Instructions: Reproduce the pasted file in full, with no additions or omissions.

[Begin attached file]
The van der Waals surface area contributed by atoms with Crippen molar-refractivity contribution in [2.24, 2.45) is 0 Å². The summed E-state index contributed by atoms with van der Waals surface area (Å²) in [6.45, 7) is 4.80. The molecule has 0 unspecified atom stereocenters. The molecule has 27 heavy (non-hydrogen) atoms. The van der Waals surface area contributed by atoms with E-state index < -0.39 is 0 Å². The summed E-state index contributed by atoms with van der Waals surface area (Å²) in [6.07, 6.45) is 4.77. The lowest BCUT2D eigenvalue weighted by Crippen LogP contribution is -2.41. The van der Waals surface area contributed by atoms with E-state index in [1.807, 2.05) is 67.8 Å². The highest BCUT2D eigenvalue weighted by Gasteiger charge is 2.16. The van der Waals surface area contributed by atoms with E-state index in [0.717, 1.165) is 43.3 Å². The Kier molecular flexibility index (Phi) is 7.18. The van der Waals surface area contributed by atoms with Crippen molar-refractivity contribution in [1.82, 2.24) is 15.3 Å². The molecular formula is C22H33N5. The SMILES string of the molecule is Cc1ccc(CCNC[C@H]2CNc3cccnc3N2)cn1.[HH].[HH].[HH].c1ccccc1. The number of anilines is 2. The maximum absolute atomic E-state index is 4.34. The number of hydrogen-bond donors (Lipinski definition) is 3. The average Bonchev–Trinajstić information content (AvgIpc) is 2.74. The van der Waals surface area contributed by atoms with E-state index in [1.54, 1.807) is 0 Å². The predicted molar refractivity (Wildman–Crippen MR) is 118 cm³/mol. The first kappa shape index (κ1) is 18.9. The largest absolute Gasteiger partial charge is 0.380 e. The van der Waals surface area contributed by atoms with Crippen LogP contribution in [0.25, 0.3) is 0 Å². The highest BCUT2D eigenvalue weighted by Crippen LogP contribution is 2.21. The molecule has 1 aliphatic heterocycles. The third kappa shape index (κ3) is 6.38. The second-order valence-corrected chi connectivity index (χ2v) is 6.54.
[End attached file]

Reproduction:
The van der Waals surface area contributed by atoms with Crippen molar-refractivity contribution in [2.24, 2.45) is 0 Å². The summed E-state index contributed by atoms with van der Waals surface area (Å²) in [6.45, 7) is 4.80. The molecule has 0 unspecified atom stereocenters. The molecule has 27 heavy (non-hydrogen) atoms. The van der Waals surface area contributed by atoms with E-state index < -0.39 is 0 Å². The summed E-state index contributed by atoms with van der Waals surface area (Å²) in [6.07, 6.45) is 4.77. The lowest BCUT2D eigenvalue weighted by Crippen LogP contribution is -2.41. The van der Waals surface area contributed by atoms with E-state index in [1.807, 2.05) is 67.8 Å². The highest BCUT2D eigenvalue weighted by Gasteiger charge is 2.16. The van der Waals surface area contributed by atoms with E-state index in [0.717, 1.165) is 43.3 Å². The Kier molecular flexibility index (Phi) is 7.18. The van der Waals surface area contributed by atoms with Crippen molar-refractivity contribution in [1.82, 2.24) is 15.3 Å². The molecular formula is C22H33N5. The SMILES string of the molecule is Cc1ccc(CCNC[C@H]2CNc3cccnc3N2)cn1.[HH].[HH].[HH].c1ccccc1. The number of anilines is 2. The maximum absolute atomic E-state index is 4.34. The number of hydrogen-bond donors (Lipinski definition) is 3. The average Bonchev–Trinajstić information content (AvgIpc) is 2.74. The van der Waals surface area contributed by atoms with E-state index in [1.54, 1.807) is 0 Å². The predicted molar refractivity (Wildman–Crippen MR) is 118 cm³/mol. The first kappa shape index (κ1) is 18.9. The largest absolute Gasteiger partial charge is 0.380 e. The van der Waals surface area contributed by atoms with Crippen LogP contribution in [0.25, 0.3) is 0 Å². The highest BCUT2D eigenvalue weighted by Crippen LogP contribution is 2.21. The molecule has 1 aliphatic heterocycles. The third kappa shape index (κ3) is 6.38. The second-order valence-corrected chi connectivity index (χ2v) is 6.54.